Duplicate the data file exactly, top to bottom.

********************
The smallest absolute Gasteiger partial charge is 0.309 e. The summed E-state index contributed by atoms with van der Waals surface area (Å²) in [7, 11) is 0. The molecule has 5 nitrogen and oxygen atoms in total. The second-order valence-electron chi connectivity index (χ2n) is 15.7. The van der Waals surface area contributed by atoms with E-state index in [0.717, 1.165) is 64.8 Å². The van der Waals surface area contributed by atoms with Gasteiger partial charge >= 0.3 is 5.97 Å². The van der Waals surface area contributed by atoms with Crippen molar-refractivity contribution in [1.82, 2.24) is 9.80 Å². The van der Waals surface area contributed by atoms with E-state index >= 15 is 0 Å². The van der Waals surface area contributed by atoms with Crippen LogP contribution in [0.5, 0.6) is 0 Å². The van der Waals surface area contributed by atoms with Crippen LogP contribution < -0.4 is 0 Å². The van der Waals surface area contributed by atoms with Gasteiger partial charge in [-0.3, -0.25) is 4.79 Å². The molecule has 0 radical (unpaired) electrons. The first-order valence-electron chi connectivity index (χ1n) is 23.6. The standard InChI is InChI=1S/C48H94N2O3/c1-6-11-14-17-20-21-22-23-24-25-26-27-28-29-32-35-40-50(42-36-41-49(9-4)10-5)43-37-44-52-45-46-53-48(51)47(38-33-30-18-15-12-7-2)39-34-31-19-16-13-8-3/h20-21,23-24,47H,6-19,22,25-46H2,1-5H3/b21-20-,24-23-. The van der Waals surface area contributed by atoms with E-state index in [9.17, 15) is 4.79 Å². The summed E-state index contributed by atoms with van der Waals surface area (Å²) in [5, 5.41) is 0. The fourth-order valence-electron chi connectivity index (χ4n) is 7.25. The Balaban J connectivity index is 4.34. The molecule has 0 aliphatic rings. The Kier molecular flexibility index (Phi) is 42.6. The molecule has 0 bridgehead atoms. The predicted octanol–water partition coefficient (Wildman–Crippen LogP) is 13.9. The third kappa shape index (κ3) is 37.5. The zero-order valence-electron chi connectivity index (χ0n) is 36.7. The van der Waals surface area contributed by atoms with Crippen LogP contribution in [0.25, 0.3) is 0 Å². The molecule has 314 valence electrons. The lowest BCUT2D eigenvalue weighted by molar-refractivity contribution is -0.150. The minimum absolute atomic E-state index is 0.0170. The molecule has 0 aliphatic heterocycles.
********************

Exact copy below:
The smallest absolute Gasteiger partial charge is 0.309 e. The summed E-state index contributed by atoms with van der Waals surface area (Å²) in [7, 11) is 0. The molecule has 5 nitrogen and oxygen atoms in total. The second-order valence-electron chi connectivity index (χ2n) is 15.7. The van der Waals surface area contributed by atoms with E-state index in [0.717, 1.165) is 64.8 Å². The van der Waals surface area contributed by atoms with Gasteiger partial charge >= 0.3 is 5.97 Å². The van der Waals surface area contributed by atoms with Crippen molar-refractivity contribution in [1.82, 2.24) is 9.80 Å². The van der Waals surface area contributed by atoms with E-state index >= 15 is 0 Å². The van der Waals surface area contributed by atoms with Crippen LogP contribution in [0.5, 0.6) is 0 Å². The van der Waals surface area contributed by atoms with Crippen LogP contribution < -0.4 is 0 Å². The van der Waals surface area contributed by atoms with Gasteiger partial charge in [-0.3, -0.25) is 4.79 Å². The molecule has 0 radical (unpaired) electrons. The first-order valence-electron chi connectivity index (χ1n) is 23.6. The standard InChI is InChI=1S/C48H94N2O3/c1-6-11-14-17-20-21-22-23-24-25-26-27-28-29-32-35-40-50(42-36-41-49(9-4)10-5)43-37-44-52-45-46-53-48(51)47(38-33-30-18-15-12-7-2)39-34-31-19-16-13-8-3/h20-21,23-24,47H,6-19,22,25-46H2,1-5H3/b21-20-,24-23-. The van der Waals surface area contributed by atoms with E-state index in [9.17, 15) is 4.79 Å². The summed E-state index contributed by atoms with van der Waals surface area (Å²) in [5, 5.41) is 0. The fourth-order valence-electron chi connectivity index (χ4n) is 7.25. The Balaban J connectivity index is 4.34. The molecule has 0 aliphatic rings. The Kier molecular flexibility index (Phi) is 42.6. The molecule has 0 bridgehead atoms. The predicted octanol–water partition coefficient (Wildman–Crippen LogP) is 13.9. The third kappa shape index (κ3) is 37.5. The zero-order valence-electron chi connectivity index (χ0n) is 36.7. The van der Waals surface area contributed by atoms with Crippen LogP contribution in [0.25, 0.3) is 0 Å². The molecule has 314 valence electrons. The lowest BCUT2D eigenvalue weighted by molar-refractivity contribution is -0.150. The minimum absolute atomic E-state index is 0.0170. The molecule has 0 aliphatic heterocycles.